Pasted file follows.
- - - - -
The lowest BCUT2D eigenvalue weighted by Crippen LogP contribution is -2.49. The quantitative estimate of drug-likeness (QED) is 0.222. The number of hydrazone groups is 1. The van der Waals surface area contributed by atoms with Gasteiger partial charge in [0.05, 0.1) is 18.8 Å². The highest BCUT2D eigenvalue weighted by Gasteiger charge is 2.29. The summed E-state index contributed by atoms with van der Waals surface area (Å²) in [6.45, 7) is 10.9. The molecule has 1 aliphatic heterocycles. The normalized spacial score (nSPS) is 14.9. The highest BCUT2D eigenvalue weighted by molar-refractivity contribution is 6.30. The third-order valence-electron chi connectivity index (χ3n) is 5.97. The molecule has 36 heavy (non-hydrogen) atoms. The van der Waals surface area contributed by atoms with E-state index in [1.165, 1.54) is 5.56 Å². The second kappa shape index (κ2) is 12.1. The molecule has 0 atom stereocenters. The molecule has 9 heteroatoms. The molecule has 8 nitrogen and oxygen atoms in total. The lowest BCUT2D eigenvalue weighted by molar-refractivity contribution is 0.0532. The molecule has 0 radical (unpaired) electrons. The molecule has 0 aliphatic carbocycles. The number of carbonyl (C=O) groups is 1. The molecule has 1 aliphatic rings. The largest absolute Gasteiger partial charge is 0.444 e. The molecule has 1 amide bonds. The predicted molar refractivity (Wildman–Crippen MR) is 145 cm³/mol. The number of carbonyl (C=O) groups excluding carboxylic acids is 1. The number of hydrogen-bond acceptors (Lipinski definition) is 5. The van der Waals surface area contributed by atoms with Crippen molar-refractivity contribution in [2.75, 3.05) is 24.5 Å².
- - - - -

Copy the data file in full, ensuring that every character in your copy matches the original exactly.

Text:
The lowest BCUT2D eigenvalue weighted by Crippen LogP contribution is -2.49. The quantitative estimate of drug-likeness (QED) is 0.222. The number of hydrazone groups is 1. The van der Waals surface area contributed by atoms with Gasteiger partial charge in [0.05, 0.1) is 18.8 Å². The highest BCUT2D eigenvalue weighted by Gasteiger charge is 2.29. The summed E-state index contributed by atoms with van der Waals surface area (Å²) in [6.45, 7) is 10.9. The molecule has 1 aliphatic heterocycles. The normalized spacial score (nSPS) is 14.9. The highest BCUT2D eigenvalue weighted by molar-refractivity contribution is 6.30. The third-order valence-electron chi connectivity index (χ3n) is 5.97. The molecule has 36 heavy (non-hydrogen) atoms. The van der Waals surface area contributed by atoms with E-state index in [1.165, 1.54) is 5.56 Å². The second kappa shape index (κ2) is 12.1. The molecule has 0 atom stereocenters. The molecule has 9 heteroatoms. The molecule has 8 nitrogen and oxygen atoms in total. The lowest BCUT2D eigenvalue weighted by molar-refractivity contribution is 0.0532. The molecule has 0 radical (unpaired) electrons. The molecule has 0 aliphatic carbocycles. The number of carbonyl (C=O) groups is 1. The molecule has 1 aliphatic rings. The largest absolute Gasteiger partial charge is 0.444 e. The molecule has 1 amide bonds. The predicted molar refractivity (Wildman–Crippen MR) is 145 cm³/mol. The number of carbonyl (C=O) groups excluding carboxylic acids is 1. The number of hydrogen-bond acceptors (Lipinski definition) is 5. The van der Waals surface area contributed by atoms with Crippen molar-refractivity contribution in [2.75, 3.05) is 24.5 Å².